I know this post has been a little wishy-washy; more a jumble of mixed up feelings and analogies than any real descriptive piece.  But it’s what I need today, just a place to get the jumble out of my head.  I know it’s doing some sort of good; every entry hurts to write, brings me to tears that will burn long after I log off, but ultimately is healing me piece by piece.  And you – my invisible audience – you are still easier for me to talk to than my friends and family.  There’s no pity or irritation in your eyes.  My ramblings and tears are not an inconvenience to you, won’t be held against me for years to come.

You are the tiny patch of blue sky that helps me navigate through this storm.

Sweet dreams all





6 thoughts on “Denial as a defence

  1. Hi,
    If you raise your daughter with love and a sense of self-worth, you will raise her “right”. I have three daughters. You liked a comment I made on TrulyUnplugged’s blog. I came over to thank you and introduce myself. Maybe you can check out my site if you need a blogging tip or two. That’s what I write about blogging and productivity.


    1. Hi Janice, thank you for your comment. Am definitely doing my best with the love and sense of self-worth…time will tell 🙂 I will definitely check out your site, I don’t have any big dreams for this blog but it’s always worth reading tips just in case!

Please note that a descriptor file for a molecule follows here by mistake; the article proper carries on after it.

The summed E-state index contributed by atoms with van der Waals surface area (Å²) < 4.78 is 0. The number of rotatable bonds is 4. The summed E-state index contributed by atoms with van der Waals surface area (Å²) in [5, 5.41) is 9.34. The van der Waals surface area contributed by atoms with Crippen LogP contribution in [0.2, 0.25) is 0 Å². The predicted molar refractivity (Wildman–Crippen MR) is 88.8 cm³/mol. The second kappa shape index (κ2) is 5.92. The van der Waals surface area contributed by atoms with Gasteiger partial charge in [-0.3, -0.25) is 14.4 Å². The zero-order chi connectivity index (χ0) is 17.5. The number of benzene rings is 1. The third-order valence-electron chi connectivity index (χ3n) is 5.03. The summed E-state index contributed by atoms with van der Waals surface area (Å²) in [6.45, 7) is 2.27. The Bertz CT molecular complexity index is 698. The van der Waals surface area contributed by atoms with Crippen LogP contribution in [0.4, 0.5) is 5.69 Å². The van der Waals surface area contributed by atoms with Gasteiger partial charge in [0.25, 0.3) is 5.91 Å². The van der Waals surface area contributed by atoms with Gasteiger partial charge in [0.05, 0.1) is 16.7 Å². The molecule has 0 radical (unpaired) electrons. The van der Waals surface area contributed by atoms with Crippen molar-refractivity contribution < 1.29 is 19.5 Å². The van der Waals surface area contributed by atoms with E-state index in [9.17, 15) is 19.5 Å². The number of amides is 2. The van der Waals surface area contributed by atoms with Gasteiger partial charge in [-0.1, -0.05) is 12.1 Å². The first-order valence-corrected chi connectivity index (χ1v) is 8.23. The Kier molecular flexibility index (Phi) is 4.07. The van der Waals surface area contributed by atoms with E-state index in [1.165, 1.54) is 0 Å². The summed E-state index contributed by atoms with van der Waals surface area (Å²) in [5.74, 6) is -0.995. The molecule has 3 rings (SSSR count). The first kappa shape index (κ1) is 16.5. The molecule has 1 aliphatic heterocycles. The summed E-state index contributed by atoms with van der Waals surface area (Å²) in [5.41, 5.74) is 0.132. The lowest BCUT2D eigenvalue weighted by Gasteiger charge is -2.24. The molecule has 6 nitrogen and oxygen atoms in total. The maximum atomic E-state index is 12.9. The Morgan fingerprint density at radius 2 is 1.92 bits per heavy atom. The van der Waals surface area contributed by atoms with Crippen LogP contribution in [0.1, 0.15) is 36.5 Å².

Thanks again x

      Liked by 1 person

  2. Hi. Hope you don’t mind me commenting. Im not the best writer. And i dont know if what I say helps or anything. First off. Age is just a number. If you feel 21. Your 21. And how your feeling is no reflection on how you are as a mother. Your clearly heart broken. This is a very difficult time for you. In no way at all do you sound like a failure. As someone who has been through a situation one like your in. Im sure the father thinks the world of you. And your ability to raise his child. I.dont know your whole situation but sounds like one similar to my own. You do sound like my ex. In a never ending battle you feel your not winning. But as every day goes by and your little girl smiles. Your winning. And I’m sure your not alone. From what I have read. You and your little girl are going to have a very tight relationship. Because your doing everything right.


    1. Hi, of course I don’t mind the comments! Thank you for the nice words, I’m sorry to hear you have been through something similar. Heartbreak is possibly the worst feeling in the world, I hate to think how many people experience it! Unfortunately the dad has made it quite clear he doesn’t want anything to do with me anymore, I’m sure he appreciates what I do with our child but that’s it now. I look forward to the day that I don’t feel I’m failing anymore, hopefully I will be there soon.
      Ps. I think there might be a little bit of a writer in there 🙂


      1. No writer here. Trust me. Don’t right the father of as wanting nothing to do with you. Sometimes our emotions just get the better of us. And its hard to get away from a situation we create with our astranged partners. Been waiting for a new post. Hope your coping well.